Digging deep in the texts of both literature and science, N. Katherine Hayles exemplifies the reconciliation of C.P. Snow’s “two cultures” better than anyone I know. Her refusal to concentrate on either side of the fence, instead insisting on plowing new ground on both sides, has lead her to some of the most intriguing research currently being done. Looking at texts from all sources and angles, Hayles is always seeing new things that others overlook.
In her recent MIT Press MediaWork Pamphlet, Writing Machines (2002), she continues this analysis. Blending thinly veiled autobiography, narrative fiction, literary critique, and other styles, she brings us into a world where text, materiality, signifier, and signified come together and come alive on the page. Her in-depth view of innovative texts, hypertexts, and experimental fiction (including an exquisite look at Mark Z. Danielewski’s postprint novel House of Leaves) leaves no doubt that she’s been working these fields for years.
Roy Christopher: Writing Machines incorporates many literary styles — autobiography, fictional narrative, critique, etc. — to great effect. Was it your initial intention to juxtapose these styles?
N. Katherine Hayles: Combining autobiography with theoretical analysis is one way of joining the personal with the political, analysis with life experience. Increasingly I see scholars and theorists trying experiments of this kind. To persevere in scholarship requires deep personal commitment. And where does this commitment, this passion, come from? Almost always from life experiences. Usually that connection remains submerged and private, but when it comes to light, it can be electrifying. In Writing Machines, I hoped to use the autobiographical narrative to illustrate what it means to make the journey from a print-centric to a media perspective. Profound changes like this never happen overnight. They more nearly resemble peeling away the layers of an onion, where one revelation leads to another, and that to another, and so on — a process that takes months and years. It is difficult to grasp this kind of process analytically, for its very nature implies a number of partial realizations that arrive slowly and often painfully. To know something on an abstract level is one thing, but to unravel all the assumptions and presuppositions bound up with it is something else entirely.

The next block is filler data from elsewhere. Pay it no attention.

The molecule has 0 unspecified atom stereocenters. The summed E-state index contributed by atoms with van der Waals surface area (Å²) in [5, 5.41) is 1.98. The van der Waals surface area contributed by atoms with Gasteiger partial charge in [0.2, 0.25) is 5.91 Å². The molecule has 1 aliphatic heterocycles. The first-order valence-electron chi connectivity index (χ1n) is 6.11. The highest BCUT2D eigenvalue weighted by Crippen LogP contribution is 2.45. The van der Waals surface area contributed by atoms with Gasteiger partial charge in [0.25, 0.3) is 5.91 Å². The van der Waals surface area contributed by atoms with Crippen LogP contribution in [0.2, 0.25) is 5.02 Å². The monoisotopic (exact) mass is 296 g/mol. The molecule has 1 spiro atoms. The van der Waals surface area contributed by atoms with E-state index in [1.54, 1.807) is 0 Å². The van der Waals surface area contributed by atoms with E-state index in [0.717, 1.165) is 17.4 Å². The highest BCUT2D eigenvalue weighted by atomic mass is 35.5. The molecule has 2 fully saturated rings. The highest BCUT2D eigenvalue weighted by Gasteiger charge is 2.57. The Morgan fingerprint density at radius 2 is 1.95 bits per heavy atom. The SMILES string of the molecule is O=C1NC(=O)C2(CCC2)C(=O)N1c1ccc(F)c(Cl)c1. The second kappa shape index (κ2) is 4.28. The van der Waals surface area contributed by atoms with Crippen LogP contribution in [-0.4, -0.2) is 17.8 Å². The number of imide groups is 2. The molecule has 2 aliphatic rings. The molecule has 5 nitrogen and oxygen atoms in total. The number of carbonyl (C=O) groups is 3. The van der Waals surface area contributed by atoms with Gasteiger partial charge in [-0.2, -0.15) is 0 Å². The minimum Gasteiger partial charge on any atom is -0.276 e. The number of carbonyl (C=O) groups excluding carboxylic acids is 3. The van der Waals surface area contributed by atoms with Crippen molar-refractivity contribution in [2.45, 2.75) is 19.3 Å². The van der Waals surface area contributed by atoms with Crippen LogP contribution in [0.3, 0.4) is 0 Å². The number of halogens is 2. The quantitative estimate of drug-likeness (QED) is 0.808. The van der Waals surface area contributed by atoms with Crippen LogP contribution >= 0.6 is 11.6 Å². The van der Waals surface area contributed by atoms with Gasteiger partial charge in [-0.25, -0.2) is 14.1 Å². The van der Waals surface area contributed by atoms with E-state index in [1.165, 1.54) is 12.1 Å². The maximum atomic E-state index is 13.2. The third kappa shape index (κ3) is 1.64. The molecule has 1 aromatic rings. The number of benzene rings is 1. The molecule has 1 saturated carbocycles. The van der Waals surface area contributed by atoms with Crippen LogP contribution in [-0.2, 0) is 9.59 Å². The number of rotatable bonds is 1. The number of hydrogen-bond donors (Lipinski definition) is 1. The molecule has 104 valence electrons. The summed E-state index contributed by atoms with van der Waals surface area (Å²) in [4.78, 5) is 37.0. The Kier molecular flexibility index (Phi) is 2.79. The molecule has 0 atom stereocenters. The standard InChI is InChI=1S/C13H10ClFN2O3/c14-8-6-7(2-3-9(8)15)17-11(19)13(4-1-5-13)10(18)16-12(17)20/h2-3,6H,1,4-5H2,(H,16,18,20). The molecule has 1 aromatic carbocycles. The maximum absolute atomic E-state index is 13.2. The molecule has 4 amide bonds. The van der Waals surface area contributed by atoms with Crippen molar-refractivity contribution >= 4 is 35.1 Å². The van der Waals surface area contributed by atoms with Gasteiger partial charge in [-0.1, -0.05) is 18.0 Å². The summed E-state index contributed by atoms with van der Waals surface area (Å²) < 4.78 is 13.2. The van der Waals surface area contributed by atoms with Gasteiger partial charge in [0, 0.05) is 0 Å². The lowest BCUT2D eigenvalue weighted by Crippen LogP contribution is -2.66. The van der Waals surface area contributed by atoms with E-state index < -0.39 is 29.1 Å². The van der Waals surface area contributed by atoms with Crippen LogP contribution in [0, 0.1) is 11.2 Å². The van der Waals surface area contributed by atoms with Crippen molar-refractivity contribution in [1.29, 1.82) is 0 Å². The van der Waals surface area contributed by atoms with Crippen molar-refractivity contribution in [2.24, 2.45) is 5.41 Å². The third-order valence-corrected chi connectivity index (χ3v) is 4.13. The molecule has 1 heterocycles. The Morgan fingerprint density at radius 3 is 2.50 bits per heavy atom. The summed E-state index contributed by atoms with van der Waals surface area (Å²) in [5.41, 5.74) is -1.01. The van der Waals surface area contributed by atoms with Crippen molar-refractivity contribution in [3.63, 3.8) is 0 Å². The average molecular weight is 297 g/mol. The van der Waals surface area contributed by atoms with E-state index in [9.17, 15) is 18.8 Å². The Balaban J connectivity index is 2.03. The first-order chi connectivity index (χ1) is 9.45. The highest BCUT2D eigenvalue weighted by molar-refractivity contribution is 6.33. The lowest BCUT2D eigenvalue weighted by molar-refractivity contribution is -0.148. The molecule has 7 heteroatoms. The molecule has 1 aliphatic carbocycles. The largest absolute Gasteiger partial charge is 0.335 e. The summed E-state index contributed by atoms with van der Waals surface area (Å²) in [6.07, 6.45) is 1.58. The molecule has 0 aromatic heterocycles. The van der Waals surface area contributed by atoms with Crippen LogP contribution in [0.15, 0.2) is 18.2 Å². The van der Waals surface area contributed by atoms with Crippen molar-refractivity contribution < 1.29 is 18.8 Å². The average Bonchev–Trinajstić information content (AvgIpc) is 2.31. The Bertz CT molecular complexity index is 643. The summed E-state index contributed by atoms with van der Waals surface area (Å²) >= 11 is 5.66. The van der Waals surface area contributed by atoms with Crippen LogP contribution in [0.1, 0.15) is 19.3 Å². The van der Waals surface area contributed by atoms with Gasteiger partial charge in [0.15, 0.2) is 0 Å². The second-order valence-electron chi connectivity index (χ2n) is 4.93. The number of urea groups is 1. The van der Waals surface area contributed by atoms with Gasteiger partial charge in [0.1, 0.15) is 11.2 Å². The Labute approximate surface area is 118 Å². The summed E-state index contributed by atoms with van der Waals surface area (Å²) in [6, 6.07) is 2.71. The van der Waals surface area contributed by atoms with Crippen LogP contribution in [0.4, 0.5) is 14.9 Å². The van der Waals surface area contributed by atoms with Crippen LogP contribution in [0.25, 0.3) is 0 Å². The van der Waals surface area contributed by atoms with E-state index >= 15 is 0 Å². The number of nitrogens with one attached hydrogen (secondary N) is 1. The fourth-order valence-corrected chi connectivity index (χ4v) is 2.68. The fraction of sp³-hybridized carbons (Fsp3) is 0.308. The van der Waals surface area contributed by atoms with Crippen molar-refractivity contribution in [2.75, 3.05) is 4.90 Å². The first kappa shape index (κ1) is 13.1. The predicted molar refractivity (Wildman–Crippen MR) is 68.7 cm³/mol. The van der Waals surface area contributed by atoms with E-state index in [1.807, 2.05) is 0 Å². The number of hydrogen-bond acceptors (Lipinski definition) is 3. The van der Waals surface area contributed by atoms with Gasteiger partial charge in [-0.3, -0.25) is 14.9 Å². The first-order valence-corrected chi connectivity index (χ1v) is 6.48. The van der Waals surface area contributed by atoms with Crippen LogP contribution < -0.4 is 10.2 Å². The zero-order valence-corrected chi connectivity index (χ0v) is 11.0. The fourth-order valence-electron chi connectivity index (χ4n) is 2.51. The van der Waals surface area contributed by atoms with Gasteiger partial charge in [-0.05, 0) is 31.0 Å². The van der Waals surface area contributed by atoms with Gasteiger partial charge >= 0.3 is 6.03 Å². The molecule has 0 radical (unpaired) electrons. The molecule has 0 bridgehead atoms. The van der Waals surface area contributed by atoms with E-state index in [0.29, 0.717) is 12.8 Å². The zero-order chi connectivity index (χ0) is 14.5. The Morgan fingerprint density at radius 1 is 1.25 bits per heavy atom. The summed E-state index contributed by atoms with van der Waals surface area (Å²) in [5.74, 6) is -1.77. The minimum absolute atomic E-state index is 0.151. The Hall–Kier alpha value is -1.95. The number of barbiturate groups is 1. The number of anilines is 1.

RC: You’ve been analyzing the materiality of literature for years now. In reference to House of Leaves, you stated, “Focusing on materiality allows us to see the dynamic interactivity through which a literary work mobilizes its physical embodiment in conjunction with its verbal signifiers to construct meanings in ways that implicitly construct the user/reader as well.” Can you elaborate on this statement?
NKH: Despite rich traditions of combining the visual and verbal in artists’ books, concrete poetry, and canonized works — from Blake’s illustrated books to Pound’s Cantos — there remains a widespread presupposition in literary studies that a literary “work” is an immaterial verbal construction, as if words floated in the air without having a tangible body. Strategies for understanding how words interact with their physical instantiations are still emerging, and much more work needs to be done to understand this more fully, especially with electronic media. In electronic environments words can swoop and fly, dance and morph, fade and intensify, change from black to red. How do these behaviors affect meaning, and how does verbal signification affect our understanding of these behaviors? Similar considerations apply to print literature, although here the interactions may be more subtle — but they are still important.
RC: Rather than looking at the blurring dialectics between natural/unnatural and human/nonhuman, you’ve been looking at presence/absence and materiality/virtuality. Considering DNA as textual code and language as “writing in the mind,” where does text end and materiality begin?